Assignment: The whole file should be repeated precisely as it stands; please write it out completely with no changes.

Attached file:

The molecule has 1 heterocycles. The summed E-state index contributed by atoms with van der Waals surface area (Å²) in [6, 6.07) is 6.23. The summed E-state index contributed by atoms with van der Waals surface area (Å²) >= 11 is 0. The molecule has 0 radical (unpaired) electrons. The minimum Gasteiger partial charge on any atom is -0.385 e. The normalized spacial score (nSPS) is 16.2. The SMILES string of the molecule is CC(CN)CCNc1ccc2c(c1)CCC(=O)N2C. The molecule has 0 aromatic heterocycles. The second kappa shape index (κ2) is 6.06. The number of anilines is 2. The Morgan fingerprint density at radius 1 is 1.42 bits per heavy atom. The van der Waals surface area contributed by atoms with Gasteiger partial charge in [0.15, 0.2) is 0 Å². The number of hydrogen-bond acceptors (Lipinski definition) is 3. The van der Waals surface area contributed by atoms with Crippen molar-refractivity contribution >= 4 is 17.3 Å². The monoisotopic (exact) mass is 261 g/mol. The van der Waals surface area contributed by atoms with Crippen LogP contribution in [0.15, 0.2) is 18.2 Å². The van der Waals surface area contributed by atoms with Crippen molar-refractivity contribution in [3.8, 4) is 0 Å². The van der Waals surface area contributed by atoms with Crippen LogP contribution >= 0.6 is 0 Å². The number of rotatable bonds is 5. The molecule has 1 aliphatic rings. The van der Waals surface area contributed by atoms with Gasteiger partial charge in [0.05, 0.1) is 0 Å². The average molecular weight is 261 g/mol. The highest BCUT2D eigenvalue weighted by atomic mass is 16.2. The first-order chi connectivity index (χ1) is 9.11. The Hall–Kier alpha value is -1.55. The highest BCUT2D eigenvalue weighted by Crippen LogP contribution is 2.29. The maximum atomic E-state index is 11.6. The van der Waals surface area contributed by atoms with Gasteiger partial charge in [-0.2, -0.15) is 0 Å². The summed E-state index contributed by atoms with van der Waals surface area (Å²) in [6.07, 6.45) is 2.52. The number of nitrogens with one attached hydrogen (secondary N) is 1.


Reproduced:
The molecule has 1 heterocycles. The summed E-state index contributed by atoms with van der Waals surface area (Å²) in [6, 6.07) is 6.23. The summed E-state index contributed by atoms with van der Waals surface area (Å²) >= 11 is 0. The molecule has 0 radical (unpaired) electrons. The minimum Gasteiger partial charge on any atom is -0.385 e. The normalized spacial score (nSPS) is 16.2. The SMILES string of the molecule is CC(CN)CCNc1ccc2c(c1)CCC(=O)N2C. The molecule has 0 aromatic heterocycles. The second kappa shape index (κ2) is 6.06. The number of anilines is 2. The Morgan fingerprint density at radius 1 is 1.42 bits per heavy atom. The van der Waals surface area contributed by atoms with Gasteiger partial charge in [0.15, 0.2) is 0 Å². The number of hydrogen-bond acceptors (Lipinski definition) is 3. The van der Waals surface area contributed by atoms with Crippen molar-refractivity contribution >= 4 is 17.3 Å². The monoisotopic (exact) mass is 261 g/mol. The van der Waals surface area contributed by atoms with Crippen LogP contribution in [0.15, 0.2) is 18.2 Å². The van der Waals surface area contributed by atoms with Crippen molar-refractivity contribution in [3.8, 4) is 0 Å². The van der Waals surface area contributed by atoms with Crippen LogP contribution >= 0.6 is 0 Å². The number of rotatable bonds is 5. The molecule has 1 aliphatic rings. The van der Waals surface area contributed by atoms with Gasteiger partial charge in [0.05, 0.1) is 0 Å². The average molecular weight is 261 g/mol. The highest BCUT2D eigenvalue weighted by atomic mass is 16.2. The first-order chi connectivity index (χ1) is 9.11. The Hall–Kier alpha value is -1.55. The highest BCUT2D eigenvalue weighted by Crippen LogP contribution is 2.29. The maximum atomic E-state index is 11.6. The van der Waals surface area contributed by atoms with Gasteiger partial charge in [-0.2, -0.15) is 0 Å². The summed E-state index contributed by atoms with van der Waals surface area (Å²) in [6.07, 6.45) is 2.52. The number of nitrogens with one attached hydrogen (secondary N) is 1.